It’s (almost) as bad as we feared; rollout of 4G across the 800MHz spectrum will hobble Freeview broadcasts signals in 1.9 million UK homes, Ed Vaizey confirmed to the Government yesterday.
The Secretary of State for Culture, Olympics, Media and Sport, responding to questions from MPs John Mann and Anna Soubry about the 4G/Freeview face-off said that:
“Ofcom estimated that the number of households using signal amplifiers was 9 million of which up to 945,000 could be affected and the number of households using a communal aerial system was 5.6 million of which up to 953,000 households who use communal aerial systems could be affected.”
This works out at 1,898,000 homes which stand to lose access to Freeview. That’s quite a few less houses than the 2.3 million claimed in the earlier VLV report.
The homes which stand to lose out are in areas where there’s already low Freeview signal (necessitating the use of a signal amplifier) or in apartments with a single master aerial.
A partial solution to the problem is the formation of MitCo, a company which will supply “information and providing DTT receiver filters to households proactively and reactively. Platform changes will also be offered to households where filters do not solve the issue of interference.”
If you’d like to keep up to date with this story, why not follow the link to our 4G Freeview Fail strand?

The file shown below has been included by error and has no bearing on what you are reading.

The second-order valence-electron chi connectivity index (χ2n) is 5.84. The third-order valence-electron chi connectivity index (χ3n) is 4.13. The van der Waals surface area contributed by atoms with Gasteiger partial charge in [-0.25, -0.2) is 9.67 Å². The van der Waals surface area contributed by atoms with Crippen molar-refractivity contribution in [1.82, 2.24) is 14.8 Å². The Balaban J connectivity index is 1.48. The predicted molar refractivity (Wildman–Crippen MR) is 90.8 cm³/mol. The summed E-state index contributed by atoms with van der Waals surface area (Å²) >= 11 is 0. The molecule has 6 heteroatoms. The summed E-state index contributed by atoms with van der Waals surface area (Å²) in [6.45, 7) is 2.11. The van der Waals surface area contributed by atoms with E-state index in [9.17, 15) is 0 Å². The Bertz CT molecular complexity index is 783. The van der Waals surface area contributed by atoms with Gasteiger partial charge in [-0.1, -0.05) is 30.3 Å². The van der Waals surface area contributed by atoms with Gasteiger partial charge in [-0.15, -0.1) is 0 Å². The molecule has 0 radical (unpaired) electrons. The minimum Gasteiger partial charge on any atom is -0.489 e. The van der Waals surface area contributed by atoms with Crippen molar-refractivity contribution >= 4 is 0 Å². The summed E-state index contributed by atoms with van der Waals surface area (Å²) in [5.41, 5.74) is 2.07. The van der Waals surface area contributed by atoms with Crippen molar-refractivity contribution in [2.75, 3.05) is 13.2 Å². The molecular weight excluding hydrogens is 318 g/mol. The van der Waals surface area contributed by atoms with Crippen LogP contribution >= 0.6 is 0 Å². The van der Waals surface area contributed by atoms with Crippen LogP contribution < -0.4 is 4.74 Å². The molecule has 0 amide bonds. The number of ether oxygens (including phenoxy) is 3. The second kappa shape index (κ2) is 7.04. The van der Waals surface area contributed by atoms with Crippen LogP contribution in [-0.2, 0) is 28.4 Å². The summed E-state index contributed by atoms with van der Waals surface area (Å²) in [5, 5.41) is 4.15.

MitCo: UK mobile networks using 4G to pay for Freeview outage
MitCo will be funded by a £180 million pot which will come from “the new 800 MHz licensees” (i.e. O2, Everything Everywhere, Vodafone and Three). The Government will bear the brunt of any overspend and any money left over will be split halfway between the Government and the networks.
£20 million of the £180 million will be spend on installation support of filters and equipment to “vulnerable customers.”
The ‘Platform changes’ above presumably refers to Freesat, the free-to-air platform that offers much of the same channels as Freeview. As Freesat is satellite-based it won’t be affected by the 800MHz signal crossover.
There’s a potential problem here if the landlord of a communal property won’t consent to a dish being fitted.
Vaizey mentioned an Ofcom estimate that the numbers of affected households could fall to 5,100 and 3,400 households for the respective groups once “a mixture of consumer based and selective mobile network based mitigation methods are applied.”
So once MitCo has done all it can, the total number of households affected falls to 8,500. That’s a small customer base that Sky or Virgin Media could potentially muscle in on, again, depending on landlord’s willingness to install dishes and the reach of Virgin’s cable network.
Ofcom is “currently considering all responses” and is expected to publish a statement in the summer. The full Hansard report can be found here.
Freeview currently broadcasts on the 600MHz, 700MHz and 800MHz frequencies. It’s also a concern that the launch of mobile broadband on the 700MHz spectrum could reduce Freeview to a rump of 20 channels in 2018.
Image credit: Flickr user skippyjon